Barack Obama has proposed to do nothing for 98% of taxpayers, and to raise taxes on the investment income of those making more than $250,000. He’s so stuck on the class warfare tack that he has totally forgotten to put anything on the table which would encourage greater levels of savings and investment within the United States. If Obama is somehow successful, I would expect more capital and more jobs to be shipped overseas.

Mitt Romney has proposed policies which will encourage greater savings and investment. Although his plan isn’t perfect, it’s far better than the alternative. Romney would eliminate the tax on capital gains, interest and dividends for taxpayers making less than $200,000. He would also lower the bottom tax rate to 8% from 10%, and top rates to 28% from 35%. Romney’s policies are more likely to retain capital within the U.S. and to attract more from abroad, which will lead to increases in gross private domestic investment, GDP, economic activity, employment and wealth creation.


Taxing Inflation: Why Americans Invest Overseas

Data: Spreadsheet on Google Drive

Friday, July 13, 2012

Taxing Inflation: Why Americans Invest Overseas

Artificially Raising Taxes Reduces GDP

- By: Larry Walker, Jr. -

"Tax increases appear to have a very large, sustained and highly significant negative impact on the economy.” ~ Christina Romer, just prior to leaving the Obama Administration -

U.C. Berkley Professor and President Obama’s former Chair of his Council of Economic Advisers (CEA), Christina Romer, published a paper in 2010, concluding that a tax increase of 1 percent of GDP, about $160 billion today, reduces output over the next three years by nearly 3 percent, or $480 billion at current GDP figures. And according to the Bureau of Economic Analysis, per capita personal income is currently running at around $37,500. Thus, Barack Obama’s plan to raise taxes on the most productive American citizens would result in a loss of around 12.7 million jobs over the ensuing three-year period. But fortunately, U.S. policy makers aren’t naïve enough to place their trust in the hands of a novice. I wonder what India’s economists think.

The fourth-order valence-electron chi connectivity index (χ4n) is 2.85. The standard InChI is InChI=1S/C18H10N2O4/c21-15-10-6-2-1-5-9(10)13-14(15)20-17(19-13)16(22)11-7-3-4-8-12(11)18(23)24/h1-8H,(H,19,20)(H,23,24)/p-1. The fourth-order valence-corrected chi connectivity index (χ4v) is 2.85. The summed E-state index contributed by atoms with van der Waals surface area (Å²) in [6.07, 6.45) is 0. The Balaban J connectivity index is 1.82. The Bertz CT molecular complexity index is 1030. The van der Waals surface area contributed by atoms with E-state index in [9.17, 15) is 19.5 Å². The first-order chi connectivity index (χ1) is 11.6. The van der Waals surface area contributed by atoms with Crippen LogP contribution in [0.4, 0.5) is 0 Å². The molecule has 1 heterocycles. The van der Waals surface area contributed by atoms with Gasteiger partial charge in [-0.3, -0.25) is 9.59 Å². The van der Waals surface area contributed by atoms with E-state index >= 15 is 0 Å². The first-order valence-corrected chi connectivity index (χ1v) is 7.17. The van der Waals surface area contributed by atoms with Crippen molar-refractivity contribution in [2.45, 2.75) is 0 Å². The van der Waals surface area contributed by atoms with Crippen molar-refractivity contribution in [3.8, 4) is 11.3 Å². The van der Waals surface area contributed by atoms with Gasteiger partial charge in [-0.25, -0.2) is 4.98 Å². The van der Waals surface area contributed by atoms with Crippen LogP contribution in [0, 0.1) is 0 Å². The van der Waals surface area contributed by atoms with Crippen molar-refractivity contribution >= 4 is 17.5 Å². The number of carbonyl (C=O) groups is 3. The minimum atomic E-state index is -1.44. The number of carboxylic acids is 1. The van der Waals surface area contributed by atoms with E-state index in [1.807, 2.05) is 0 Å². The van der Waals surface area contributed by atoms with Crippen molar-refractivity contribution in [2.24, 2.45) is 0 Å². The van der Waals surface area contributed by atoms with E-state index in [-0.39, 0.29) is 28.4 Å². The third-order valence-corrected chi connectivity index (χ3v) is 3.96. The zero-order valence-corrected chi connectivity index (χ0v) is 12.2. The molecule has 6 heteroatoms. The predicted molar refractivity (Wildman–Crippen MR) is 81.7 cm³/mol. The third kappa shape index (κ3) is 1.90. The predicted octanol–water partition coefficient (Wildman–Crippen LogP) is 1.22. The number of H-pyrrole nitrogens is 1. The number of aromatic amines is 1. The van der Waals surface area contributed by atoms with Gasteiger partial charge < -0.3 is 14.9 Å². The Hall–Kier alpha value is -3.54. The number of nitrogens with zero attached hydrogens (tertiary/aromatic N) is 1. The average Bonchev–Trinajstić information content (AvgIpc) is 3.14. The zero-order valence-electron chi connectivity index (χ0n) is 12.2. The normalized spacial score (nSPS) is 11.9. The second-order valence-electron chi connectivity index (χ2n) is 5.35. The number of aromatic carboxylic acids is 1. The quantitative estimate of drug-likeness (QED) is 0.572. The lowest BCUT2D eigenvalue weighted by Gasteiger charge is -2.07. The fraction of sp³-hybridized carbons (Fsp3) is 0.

In India, GDP is expected to grow by 6.5% this year, and by 7.1% in 2013, or more than 3 times the rate of the U.S. And according to the President of the Confederation of Indian Industry, Adi Godrej, “Artificially raising taxes will reduce GDP.” What he says in the following one minute video should be common sense. To paraphrase Mr. Godrej, ‘The tax to GDP ratio is best increased when GDP growth is good. When GDP growth is good, economic activity, tax collections, and the tax to GDP ratio increase. But it goes exactly the other way when GDP growth slows down. Thus, high rates of taxation are against the interests of the country. Reasonable tax rates with policies designed to increase GDP growth is the best way to increase the tax to GDP ratio.’

U.S. Capital Gains Taxes

In 1997, the Republican-led Congress passed a tax-relief and deficit-reduction bill that was resisted but ultimately signed by President Clinton. One of the things the 1997 bill did was lower the top capital gains tax rate from 28 percent to 20 percent. It was actually the 1997 tax cuts, not the 1993 Clinton tax hike, which produced the boom of the 1990’s. The reduction of capital gains rates encouraged greater investment, which lead to GDP growth, and an increase in both economic activity and tax collections.